In my last blog I presented a brief view of the future of automation as seen by Dick Morley. Dick’s adaptive manufacturing concept relied in part on 3-D printing. I would like to focus in on 3-D printing and the impact it will have on industrial automation.
Technology experts were brought together by The Atlantic magazine (online) in February 2013 to discuss the impact new technology has on manufacturing in the magazine’s “Manufacturing and Technology” series. Some of the discussion talked about the impact of 3-D printing on automation with mixed thoughts as to the impact.
I agree with several different aspects presented by the panelists. 3-D printing will not replace injection molding or stamped parts since 3-D printing will not match the speed or cost for the manufacture simple devices. Using new imagining technologies, like the Kinect, it becomes easy and quick to capture the structure of complex items to prepare those items for manufacture. The product becomes a database of bits in a computer file ready for production anywhere.
Rapid changes and improvements in 3-D printing technology will have a large impact on industrial automation, how and where we manufacture things.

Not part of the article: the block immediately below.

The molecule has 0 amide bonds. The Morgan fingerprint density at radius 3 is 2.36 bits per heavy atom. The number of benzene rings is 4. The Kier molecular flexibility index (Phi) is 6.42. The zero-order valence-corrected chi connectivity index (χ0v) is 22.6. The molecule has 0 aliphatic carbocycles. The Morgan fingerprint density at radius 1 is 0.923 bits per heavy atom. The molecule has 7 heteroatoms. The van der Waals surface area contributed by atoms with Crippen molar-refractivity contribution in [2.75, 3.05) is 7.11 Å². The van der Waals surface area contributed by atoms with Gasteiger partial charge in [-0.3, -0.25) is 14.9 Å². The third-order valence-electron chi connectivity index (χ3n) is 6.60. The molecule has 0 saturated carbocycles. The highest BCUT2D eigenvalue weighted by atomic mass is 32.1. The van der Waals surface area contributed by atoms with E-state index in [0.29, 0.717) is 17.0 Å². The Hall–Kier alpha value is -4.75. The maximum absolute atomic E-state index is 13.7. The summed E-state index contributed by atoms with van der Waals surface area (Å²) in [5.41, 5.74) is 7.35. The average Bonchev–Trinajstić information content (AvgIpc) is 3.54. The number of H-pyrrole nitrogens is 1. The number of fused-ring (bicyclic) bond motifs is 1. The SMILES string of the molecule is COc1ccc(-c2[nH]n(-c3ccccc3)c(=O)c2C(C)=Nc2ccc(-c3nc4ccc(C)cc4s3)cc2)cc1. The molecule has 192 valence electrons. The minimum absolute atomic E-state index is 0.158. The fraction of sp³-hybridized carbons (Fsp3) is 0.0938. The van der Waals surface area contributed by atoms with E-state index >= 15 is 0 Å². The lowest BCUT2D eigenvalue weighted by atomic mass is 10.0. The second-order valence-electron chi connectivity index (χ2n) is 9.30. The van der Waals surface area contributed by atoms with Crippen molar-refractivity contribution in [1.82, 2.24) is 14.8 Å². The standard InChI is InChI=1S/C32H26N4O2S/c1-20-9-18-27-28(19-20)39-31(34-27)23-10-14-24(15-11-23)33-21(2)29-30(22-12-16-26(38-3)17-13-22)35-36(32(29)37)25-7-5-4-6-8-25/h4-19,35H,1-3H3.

Researchers at North Carolina University have found a way to print using metal. NASA used 3-D printing with metallic powders to create a rocket engine injector that passed hot-fire trials. The time to manufacture the injector was reduced to 4 months, a time reduction of 75% with a cost reduction of 70%.
For very complex products 3-D printing can reduce the time needed for their manufacture, as evidenced by the NASA injector reference. The types of products printed are becoming more complex without a perceived limit to the complexity that can be handled.
With the ability of 3-D printing to use more exotic materials and to produce complex products it is reasonable to expect 3-D printing will become an integral part of industrial automation. The barriers to use of metals are breaking down. There is no longer the reliance on printing with specific plastics.
The types of materials that make up the product can be varied during production in a single printed process rather than built up using several processes, one for each type of material. The density of the product being printed can be varied allowing some areas of the product to be less dense or more dense where needed in a single process. The flexibility offered by 3-D printing will make it a featured method for manufacturing.
A manufacturing plant will change with the use of 3-D printing. The plant will have many 3-D printers as one of the primary tools for production but not the only tool. Complex parts and products will be created on the printers changing traditional operation. If a plant needs more capacity, the plant can buy or lease more 3-D printers. The manufacturing plant will become truly reconfigurable without the need to completely retool. It will be more self-reliant. The plant can create its own molds, dies and other infrastructure items. Everything needed to complete the product will be made in the same plant, no more waiting on parts built in another plant.
What is your vision of the impact of 3D printing on industrial automation?